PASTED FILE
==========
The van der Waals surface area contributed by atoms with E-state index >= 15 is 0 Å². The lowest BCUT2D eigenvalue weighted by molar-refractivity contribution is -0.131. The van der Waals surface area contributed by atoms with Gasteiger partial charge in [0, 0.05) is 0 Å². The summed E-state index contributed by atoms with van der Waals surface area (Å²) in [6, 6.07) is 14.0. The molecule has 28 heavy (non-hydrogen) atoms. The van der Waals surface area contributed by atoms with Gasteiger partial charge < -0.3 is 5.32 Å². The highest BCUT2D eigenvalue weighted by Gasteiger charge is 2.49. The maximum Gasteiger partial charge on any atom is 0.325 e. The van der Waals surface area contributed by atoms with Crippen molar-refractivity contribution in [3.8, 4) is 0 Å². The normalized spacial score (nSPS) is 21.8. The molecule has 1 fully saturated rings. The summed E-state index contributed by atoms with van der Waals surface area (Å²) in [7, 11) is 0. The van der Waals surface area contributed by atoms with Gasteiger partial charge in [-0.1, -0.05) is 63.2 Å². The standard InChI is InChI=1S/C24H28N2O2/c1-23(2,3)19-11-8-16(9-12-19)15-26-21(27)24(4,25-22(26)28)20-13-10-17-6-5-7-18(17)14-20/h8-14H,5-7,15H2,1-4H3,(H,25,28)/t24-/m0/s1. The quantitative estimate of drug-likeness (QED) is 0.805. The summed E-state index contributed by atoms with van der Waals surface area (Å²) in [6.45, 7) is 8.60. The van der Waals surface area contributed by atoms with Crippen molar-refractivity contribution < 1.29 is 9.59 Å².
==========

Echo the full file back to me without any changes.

The van der Waals surface area contributed by atoms with E-state index >= 15 is 0 Å². The lowest BCUT2D eigenvalue weighted by molar-refractivity contribution is -0.131. The van der Waals surface area contributed by atoms with Gasteiger partial charge in [0, 0.05) is 0 Å². The summed E-state index contributed by atoms with van der Waals surface area (Å²) in [6, 6.07) is 14.0. The molecule has 28 heavy (non-hydrogen) atoms. The van der Waals surface area contributed by atoms with Gasteiger partial charge < -0.3 is 5.32 Å². The highest BCUT2D eigenvalue weighted by Gasteiger charge is 2.49. The maximum Gasteiger partial charge on any atom is 0.325 e. The van der Waals surface area contributed by atoms with Crippen molar-refractivity contribution in [3.8, 4) is 0 Å². The normalized spacial score (nSPS) is 21.8. The molecule has 1 fully saturated rings. The summed E-state index contributed by atoms with van der Waals surface area (Å²) in [7, 11) is 0. The van der Waals surface area contributed by atoms with Gasteiger partial charge in [-0.1, -0.05) is 63.2 Å². The standard InChI is InChI=1S/C24H28N2O2/c1-23(2,3)19-11-8-16(9-12-19)15-26-21(27)24(4,25-22(26)28)20-13-10-17-6-5-7-18(17)14-20/h8-14H,5-7,15H2,1-4H3,(H,25,28)/t24-/m0/s1. The quantitative estimate of drug-likeness (QED) is 0.805. The summed E-state index contributed by atoms with van der Waals surface area (Å²) in [6.45, 7) is 8.60. The van der Waals surface area contributed by atoms with Crippen molar-refractivity contribution < 1.29 is 9.59 Å².